Workers’ Comp Pay for Overcompensation Injuries

Oftentimes, when you injure one part of your body and overcompensate for that injury it can result in another injured body part. And, sometimes, it can be difficult to get your workers’ comp insurance company to pay for the other injury.

Our workers’ compensation attorneys deal with this issue frequently and it is an area where we strongly urge you to enlist the help of an experienced North Carolina workers’ comp lawyer.

Here are some questions I hear frequently on this subject which I believe warrants sharing.

Will I Be Compensated for Injuring Another Part of My Body as a Result of Overcompensating for My Original Work Injury?

If you're on workers' comp and a new injury happens from overcompensation, you may have a right to compensation.

The answer to this question is probably, yes.

If the workers’ compensation claim you filed was accepted, and a new injury or condition to another body part came about by overcompensating for the original injury, every “natural and probable consequence” that comes from that original injury “arises out of employment,” and you would likely have a right to compensation. So, for example, if your authorized doctor (the one the workers’ comp carrier sent you to) says your overcompensation comes from your original injury, then you likely would have a claim to compensation for that new injury.

What Does This Mean for Me?

If an insurance adjuster tells you they can’t provide your medical care for your new condition, we strongly urge you to contact an experienced workers’ compensation attorney. There have been laws passed that state that if a new body part was not listed on the initial acceptance form then you have to prove that the new injury is related to your original injury. Proving this can be very challenging.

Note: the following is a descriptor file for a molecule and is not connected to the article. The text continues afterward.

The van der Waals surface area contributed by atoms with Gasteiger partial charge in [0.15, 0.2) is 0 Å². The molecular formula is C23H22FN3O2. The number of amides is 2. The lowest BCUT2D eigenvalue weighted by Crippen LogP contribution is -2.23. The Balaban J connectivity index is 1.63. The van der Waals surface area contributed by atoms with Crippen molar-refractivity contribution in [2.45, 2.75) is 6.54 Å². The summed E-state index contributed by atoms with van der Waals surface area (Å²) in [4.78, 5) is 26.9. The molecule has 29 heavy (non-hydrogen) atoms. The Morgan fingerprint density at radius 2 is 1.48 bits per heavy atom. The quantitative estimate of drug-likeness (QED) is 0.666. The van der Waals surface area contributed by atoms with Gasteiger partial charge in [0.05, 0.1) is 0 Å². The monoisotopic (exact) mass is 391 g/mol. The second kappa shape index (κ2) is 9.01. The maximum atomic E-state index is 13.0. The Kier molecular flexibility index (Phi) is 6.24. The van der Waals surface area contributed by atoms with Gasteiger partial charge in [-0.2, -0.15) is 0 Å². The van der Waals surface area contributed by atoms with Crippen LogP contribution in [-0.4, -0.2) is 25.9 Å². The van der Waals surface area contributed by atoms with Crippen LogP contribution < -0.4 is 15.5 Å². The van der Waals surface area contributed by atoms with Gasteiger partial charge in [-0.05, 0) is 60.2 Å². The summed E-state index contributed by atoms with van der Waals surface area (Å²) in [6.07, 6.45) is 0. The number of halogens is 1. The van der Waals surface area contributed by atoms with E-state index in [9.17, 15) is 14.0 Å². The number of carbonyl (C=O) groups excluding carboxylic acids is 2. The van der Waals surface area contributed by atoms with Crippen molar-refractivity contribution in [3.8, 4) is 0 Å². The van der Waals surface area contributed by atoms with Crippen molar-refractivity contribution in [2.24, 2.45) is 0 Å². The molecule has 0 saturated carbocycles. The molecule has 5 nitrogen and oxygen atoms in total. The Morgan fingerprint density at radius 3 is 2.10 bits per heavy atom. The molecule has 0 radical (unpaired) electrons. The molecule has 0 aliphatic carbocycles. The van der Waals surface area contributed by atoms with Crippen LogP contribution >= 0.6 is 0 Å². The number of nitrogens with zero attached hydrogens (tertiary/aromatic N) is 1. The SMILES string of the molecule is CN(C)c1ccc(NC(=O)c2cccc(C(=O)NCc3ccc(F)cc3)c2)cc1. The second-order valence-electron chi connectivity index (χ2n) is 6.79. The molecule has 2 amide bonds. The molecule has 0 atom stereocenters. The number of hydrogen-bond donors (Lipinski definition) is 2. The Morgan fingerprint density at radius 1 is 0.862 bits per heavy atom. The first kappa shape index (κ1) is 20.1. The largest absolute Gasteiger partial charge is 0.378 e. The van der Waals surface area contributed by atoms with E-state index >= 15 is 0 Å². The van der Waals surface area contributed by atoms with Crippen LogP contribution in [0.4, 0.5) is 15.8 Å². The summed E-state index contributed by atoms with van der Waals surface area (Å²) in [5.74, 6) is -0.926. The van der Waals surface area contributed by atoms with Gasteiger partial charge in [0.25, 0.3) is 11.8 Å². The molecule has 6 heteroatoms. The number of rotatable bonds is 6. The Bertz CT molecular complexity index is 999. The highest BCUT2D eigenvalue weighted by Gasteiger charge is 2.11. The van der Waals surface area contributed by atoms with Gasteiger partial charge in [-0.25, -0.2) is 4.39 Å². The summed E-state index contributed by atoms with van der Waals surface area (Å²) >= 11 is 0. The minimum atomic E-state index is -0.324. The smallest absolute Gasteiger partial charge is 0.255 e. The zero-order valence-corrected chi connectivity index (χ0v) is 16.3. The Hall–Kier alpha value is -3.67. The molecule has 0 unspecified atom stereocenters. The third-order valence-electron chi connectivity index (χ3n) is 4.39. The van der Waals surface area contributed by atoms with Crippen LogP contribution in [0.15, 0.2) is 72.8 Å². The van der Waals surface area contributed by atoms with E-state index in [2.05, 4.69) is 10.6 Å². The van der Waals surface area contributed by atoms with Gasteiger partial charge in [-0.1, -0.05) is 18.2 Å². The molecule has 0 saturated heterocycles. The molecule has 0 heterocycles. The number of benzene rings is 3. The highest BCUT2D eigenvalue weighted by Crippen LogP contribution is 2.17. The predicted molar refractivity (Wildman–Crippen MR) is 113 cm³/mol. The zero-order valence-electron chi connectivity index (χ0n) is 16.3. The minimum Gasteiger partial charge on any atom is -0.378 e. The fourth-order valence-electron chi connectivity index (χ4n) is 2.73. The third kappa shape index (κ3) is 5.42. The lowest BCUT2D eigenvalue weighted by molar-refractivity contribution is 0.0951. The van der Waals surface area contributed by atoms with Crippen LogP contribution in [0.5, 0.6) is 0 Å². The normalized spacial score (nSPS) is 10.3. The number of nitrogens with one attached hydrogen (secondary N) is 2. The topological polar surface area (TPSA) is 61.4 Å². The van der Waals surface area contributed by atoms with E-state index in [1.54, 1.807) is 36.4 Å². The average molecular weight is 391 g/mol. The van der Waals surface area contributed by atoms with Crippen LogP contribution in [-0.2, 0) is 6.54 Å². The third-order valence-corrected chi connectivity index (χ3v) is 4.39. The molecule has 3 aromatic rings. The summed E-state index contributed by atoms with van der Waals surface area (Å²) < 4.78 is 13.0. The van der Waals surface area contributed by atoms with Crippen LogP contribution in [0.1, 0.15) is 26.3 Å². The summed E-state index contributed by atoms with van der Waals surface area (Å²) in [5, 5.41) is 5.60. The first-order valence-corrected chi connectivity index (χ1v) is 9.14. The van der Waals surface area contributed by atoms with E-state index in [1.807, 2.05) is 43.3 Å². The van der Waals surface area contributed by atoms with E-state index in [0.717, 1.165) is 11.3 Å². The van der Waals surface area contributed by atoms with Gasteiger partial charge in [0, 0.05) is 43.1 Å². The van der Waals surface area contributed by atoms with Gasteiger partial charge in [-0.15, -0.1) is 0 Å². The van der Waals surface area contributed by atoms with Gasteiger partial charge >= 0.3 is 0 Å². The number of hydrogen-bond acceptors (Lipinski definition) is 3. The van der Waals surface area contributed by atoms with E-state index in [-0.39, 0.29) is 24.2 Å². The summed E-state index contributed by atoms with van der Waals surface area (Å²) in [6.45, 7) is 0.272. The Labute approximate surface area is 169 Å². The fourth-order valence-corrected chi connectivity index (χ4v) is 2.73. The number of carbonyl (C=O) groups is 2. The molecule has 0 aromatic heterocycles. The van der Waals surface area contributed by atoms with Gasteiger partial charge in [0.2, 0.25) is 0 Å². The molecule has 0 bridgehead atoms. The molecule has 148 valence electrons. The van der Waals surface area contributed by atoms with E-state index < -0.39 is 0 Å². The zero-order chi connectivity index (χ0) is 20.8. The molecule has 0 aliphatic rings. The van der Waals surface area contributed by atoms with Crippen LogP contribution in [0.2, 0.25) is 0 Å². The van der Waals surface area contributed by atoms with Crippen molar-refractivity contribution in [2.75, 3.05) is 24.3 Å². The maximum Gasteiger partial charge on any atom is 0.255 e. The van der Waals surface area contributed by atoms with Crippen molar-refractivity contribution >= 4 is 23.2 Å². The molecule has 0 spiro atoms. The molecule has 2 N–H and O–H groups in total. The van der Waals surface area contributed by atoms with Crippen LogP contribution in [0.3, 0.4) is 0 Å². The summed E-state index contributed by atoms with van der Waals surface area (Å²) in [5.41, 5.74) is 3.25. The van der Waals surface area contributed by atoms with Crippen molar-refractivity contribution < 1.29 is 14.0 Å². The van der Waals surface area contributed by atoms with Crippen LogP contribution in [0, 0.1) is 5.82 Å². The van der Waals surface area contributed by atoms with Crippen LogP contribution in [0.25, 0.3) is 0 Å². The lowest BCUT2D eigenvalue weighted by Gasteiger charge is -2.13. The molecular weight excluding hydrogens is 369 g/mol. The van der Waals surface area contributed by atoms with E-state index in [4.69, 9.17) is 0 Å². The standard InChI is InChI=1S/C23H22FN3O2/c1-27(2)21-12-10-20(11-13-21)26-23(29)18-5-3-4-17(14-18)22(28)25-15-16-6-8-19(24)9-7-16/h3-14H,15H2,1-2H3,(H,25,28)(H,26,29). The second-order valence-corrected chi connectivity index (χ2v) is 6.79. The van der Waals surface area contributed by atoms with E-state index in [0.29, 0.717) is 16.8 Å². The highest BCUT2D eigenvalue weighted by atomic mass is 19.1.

It has been my experience that some workers’ comp insurance companies will sometimes do everything in their power to try to deny or at the very least minimize the initial claim, much less an additional claim. One common example is that after a serious knee injury, some patients develop pain in the opposite knee or back due to an altered gait. Some insurance companies will sometimes deny the opposite knee or back conditions as unrelated or claim they are degenerative conditions related to age.

How Do I Show That My Injury for Overcompensating Is Related?

Medical documentation for a secondary injury while on workers' compensation is important.

It may be necessary to hire an attorney to help you explain to the insurance company how your new medical condition is related to your original injury.

We can speak with authority on how these issues have been handled in other cases. If the adjuster doesn’t understand or simply disagrees, it may be necessary to request relief with the NC Industrial Commission by filing a Medical Motion with the Executive Secretary’s office, which involves presenting evidence to a judge about how the new medical condition is related to your original medical condition. Sometimes, we will even have to request a full evidentiary hearing on these disputes about medical care. The most important thing you can do is get medical evidence that your new injury is related. It is key to let your doctor know about any condition that arises from overcompensation.